Han shot first. These three simple, seemingly innocent words come loaded with context. Fans have spent the last four decades trying to figure out the veracity of this now iconic claim. But while it may seem like an ultimately inconsequential character detail, it has become one of the most impassioned and controversial debates in Star Wars history. It’s become a debate about who Han Solo truly is.
We all know the scene. In the original Star Wars, super smooth smuggler Han Solo agrees to transport Luke Skywalker and Obi-Wan Kenobi to Alderaan, so they can get Princess Leia’s stolen Death Star plans safely into the hands of the Rebel Alliance. But as Han is getting ready to head to the Millennium Falcon, he’s stopped in the Mos Eisley Cantina by Greedo, the green bounty hunter who plans to take Han back to Jabba the Hutt and collect the price on his head.
Han, the consummate badass, calmly stalls for time and distracts Greedo just long enough to unbuckle his blaster holster and finish off Greedo with a single shot underneath the table. Enemies beware: Han doesn’t wait for someone else to miss. If he has the opportunity, he’s going to take his shot. Han offing Greedo perfectly encapsulated his “kill or be killed” mentality and came to symbolize everyone’s favorite space scoundrel.
Unless maybe it didn’t? This small but defining moment for the character was seemingly undone with the release of the special editions of the original trilogy in 1997. The movies were meant to allow George Lucas to finally fulfill his true vision for the galaxy far, far away. Several changes were added to the new versions of the films but none generated as much attention and controversy as Lucas’ decision to reverse the ‘Han shot first’ narrative by having Han only shoot Greedo after the bounty hunter fires and misses ⏤ despite sitting no more than three feet away.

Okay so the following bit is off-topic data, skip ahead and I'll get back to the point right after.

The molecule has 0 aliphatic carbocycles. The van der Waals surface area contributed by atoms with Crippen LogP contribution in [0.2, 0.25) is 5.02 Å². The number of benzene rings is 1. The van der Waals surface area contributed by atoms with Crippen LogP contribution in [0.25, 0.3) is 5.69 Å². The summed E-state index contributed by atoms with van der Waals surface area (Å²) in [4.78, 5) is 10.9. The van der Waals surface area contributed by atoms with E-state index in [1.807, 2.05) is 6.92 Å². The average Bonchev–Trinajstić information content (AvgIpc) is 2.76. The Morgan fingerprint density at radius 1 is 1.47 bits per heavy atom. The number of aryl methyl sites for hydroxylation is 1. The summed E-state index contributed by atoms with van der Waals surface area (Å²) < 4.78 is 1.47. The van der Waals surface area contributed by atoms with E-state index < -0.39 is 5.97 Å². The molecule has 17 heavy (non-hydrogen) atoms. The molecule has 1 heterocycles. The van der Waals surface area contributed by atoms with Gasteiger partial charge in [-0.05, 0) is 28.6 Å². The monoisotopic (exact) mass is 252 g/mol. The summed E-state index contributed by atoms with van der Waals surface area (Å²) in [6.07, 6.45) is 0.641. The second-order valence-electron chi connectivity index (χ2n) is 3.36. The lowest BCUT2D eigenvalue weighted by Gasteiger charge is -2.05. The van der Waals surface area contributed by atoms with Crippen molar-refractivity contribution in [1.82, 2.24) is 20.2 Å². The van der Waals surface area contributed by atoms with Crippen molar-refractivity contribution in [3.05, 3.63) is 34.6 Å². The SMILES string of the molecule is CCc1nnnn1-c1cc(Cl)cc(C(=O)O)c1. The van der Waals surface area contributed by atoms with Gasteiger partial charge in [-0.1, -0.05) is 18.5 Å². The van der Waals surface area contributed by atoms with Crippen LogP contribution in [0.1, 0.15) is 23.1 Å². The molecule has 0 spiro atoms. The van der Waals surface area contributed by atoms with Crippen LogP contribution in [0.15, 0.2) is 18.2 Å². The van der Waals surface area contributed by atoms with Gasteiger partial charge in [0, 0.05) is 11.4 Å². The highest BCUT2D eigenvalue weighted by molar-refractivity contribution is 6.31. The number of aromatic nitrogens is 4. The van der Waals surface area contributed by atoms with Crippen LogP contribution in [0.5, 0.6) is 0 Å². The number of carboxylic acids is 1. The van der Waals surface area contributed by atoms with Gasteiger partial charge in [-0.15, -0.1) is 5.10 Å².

Die-hard Star Wars fans were outraged at this bizarre character change, saying that Lucas undermined Han’s entire persona just to make him more ‘family-friendly.’ Petitions were created demanding that the changes be redacted and the moment was one of the first where the fans’ vision of the Star Wars universe appeared to differ from Lucas’ vision for the franchise. Lucas doubled down on his claim in an interview with the Hollywood Reporter, essentially telling fans to stop whining and accept the movies as is.
Said Lucas: “The controversy over who shot first, Greedo or Han Solo, in Episode IV, what I did was try to clean up the confusion, but obviously it upset people because they wanted Solo to be a cold-blooded killer, but he actually isn’t. It had been done in all close-ups and it was confusing about who did what to whom. I put a little wider shot in there that made it clear that Greedo is the one who shot first, but everyone wanted to think that Han shot first, because they wanted to think that he actually just gunned him down.”
So the creator of Star Wars himself clearly stated that Han did not, in fact, shoot first. Case closed, right? Not so fast. An early version of the script was discovered in the archives of the University of New Brunswick library which shows no indication of Greedo shooting at all. Kristian Brown, who discovered the script said it confirmed “100 percent, Han shot first.”
Nearly everyone on earth not named George Lucas seems to agree with Brown’s assessment, as ‘Han Shot First’ has become a rallying cry meant to push back against Lucas’ mishandling of his own universe. Paul Blake, who played Greedo, offered up his two cents on the matter to the New York Daily News in 2016.